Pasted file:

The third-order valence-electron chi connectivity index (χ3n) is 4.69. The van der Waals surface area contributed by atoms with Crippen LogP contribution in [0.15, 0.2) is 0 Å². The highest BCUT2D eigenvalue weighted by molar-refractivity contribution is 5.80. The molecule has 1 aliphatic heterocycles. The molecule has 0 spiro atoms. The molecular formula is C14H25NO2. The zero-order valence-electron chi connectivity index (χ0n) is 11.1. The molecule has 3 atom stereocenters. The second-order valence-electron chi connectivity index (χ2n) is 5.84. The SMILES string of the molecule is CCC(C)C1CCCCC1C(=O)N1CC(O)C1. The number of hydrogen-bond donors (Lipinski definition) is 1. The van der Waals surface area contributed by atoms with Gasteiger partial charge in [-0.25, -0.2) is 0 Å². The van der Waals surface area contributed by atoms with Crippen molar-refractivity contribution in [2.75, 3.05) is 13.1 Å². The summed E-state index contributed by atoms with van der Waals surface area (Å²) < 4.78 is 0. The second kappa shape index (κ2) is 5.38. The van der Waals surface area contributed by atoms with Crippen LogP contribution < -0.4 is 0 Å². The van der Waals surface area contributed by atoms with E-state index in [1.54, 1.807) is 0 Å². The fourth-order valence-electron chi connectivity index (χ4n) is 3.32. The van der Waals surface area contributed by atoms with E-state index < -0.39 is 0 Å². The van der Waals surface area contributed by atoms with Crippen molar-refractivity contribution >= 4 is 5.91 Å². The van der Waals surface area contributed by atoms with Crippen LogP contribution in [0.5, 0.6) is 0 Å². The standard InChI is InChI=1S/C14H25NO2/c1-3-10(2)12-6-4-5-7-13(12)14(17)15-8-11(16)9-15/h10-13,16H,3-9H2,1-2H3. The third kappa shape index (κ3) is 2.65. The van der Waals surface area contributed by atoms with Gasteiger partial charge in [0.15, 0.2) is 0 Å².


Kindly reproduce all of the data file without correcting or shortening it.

The third-order valence-electron chi connectivity index (χ3n) is 4.69. The van der Waals surface area contributed by atoms with Crippen LogP contribution in [0.15, 0.2) is 0 Å². The highest BCUT2D eigenvalue weighted by molar-refractivity contribution is 5.80. The molecule has 1 aliphatic heterocycles. The molecule has 0 spiro atoms. The molecular formula is C14H25NO2. The zero-order valence-electron chi connectivity index (χ0n) is 11.1. The molecule has 3 atom stereocenters. The second-order valence-electron chi connectivity index (χ2n) is 5.84. The SMILES string of the molecule is CCC(C)C1CCCCC1C(=O)N1CC(O)C1. The number of hydrogen-bond donors (Lipinski definition) is 1. The van der Waals surface area contributed by atoms with Gasteiger partial charge in [-0.25, -0.2) is 0 Å². The van der Waals surface area contributed by atoms with Crippen molar-refractivity contribution in [2.75, 3.05) is 13.1 Å². The summed E-state index contributed by atoms with van der Waals surface area (Å²) < 4.78 is 0. The second kappa shape index (κ2) is 5.38. The van der Waals surface area contributed by atoms with Crippen LogP contribution < -0.4 is 0 Å². The van der Waals surface area contributed by atoms with E-state index in [1.54, 1.807) is 0 Å². The fourth-order valence-electron chi connectivity index (χ4n) is 3.32. The van der Waals surface area contributed by atoms with E-state index < -0.39 is 0 Å². The van der Waals surface area contributed by atoms with Crippen molar-refractivity contribution >= 4 is 5.91 Å². The van der Waals surface area contributed by atoms with Crippen LogP contribution in [0.5, 0.6) is 0 Å². The standard InChI is InChI=1S/C14H25NO2/c1-3-10(2)12-6-4-5-7-13(12)14(17)15-8-11(16)9-15/h10-13,16H,3-9H2,1-2H3. The third kappa shape index (κ3) is 2.65. The van der Waals surface area contributed by atoms with Gasteiger partial charge in [0.15, 0.2) is 0 Å².